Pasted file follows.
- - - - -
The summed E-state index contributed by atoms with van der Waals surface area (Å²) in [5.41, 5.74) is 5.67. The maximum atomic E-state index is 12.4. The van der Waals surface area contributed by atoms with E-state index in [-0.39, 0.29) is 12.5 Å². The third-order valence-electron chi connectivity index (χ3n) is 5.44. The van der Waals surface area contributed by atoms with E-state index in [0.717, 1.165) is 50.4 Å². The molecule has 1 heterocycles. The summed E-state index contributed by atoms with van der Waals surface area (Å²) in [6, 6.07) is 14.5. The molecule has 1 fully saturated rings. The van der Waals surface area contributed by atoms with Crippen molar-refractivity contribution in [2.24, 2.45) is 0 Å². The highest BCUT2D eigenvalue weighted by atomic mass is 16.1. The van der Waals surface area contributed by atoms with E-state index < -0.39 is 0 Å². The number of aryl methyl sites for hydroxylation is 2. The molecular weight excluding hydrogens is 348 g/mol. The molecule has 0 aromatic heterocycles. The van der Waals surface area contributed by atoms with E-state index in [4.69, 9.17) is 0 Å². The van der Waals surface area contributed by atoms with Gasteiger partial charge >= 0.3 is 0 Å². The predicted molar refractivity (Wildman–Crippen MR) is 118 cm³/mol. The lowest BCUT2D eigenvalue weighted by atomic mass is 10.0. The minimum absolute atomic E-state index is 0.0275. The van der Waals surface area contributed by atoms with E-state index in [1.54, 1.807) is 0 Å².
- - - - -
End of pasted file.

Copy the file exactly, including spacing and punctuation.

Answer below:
The summed E-state index contributed by atoms with van der Waals surface area (Å²) in [5.41, 5.74) is 5.67. The maximum atomic E-state index is 12.4. The van der Waals surface area contributed by atoms with E-state index in [-0.39, 0.29) is 12.5 Å². The third-order valence-electron chi connectivity index (χ3n) is 5.44. The van der Waals surface area contributed by atoms with E-state index in [0.717, 1.165) is 50.4 Å². The molecule has 1 heterocycles. The summed E-state index contributed by atoms with van der Waals surface area (Å²) in [6, 6.07) is 14.5. The molecule has 1 fully saturated rings. The van der Waals surface area contributed by atoms with Crippen molar-refractivity contribution in [2.24, 2.45) is 0 Å². The highest BCUT2D eigenvalue weighted by atomic mass is 16.1. The van der Waals surface area contributed by atoms with E-state index < -0.39 is 0 Å². The number of aryl methyl sites for hydroxylation is 2. The molecular weight excluding hydrogens is 348 g/mol. The molecule has 0 aromatic heterocycles. The van der Waals surface area contributed by atoms with E-state index in [4.69, 9.17) is 0 Å². The van der Waals surface area contributed by atoms with Gasteiger partial charge >= 0.3 is 0 Å². The predicted molar refractivity (Wildman–Crippen MR) is 118 cm³/mol. The lowest BCUT2D eigenvalue weighted by atomic mass is 10.0. The minimum absolute atomic E-state index is 0.0275. The van der Waals surface area contributed by atoms with E-state index in [1.54, 1.807) is 0 Å².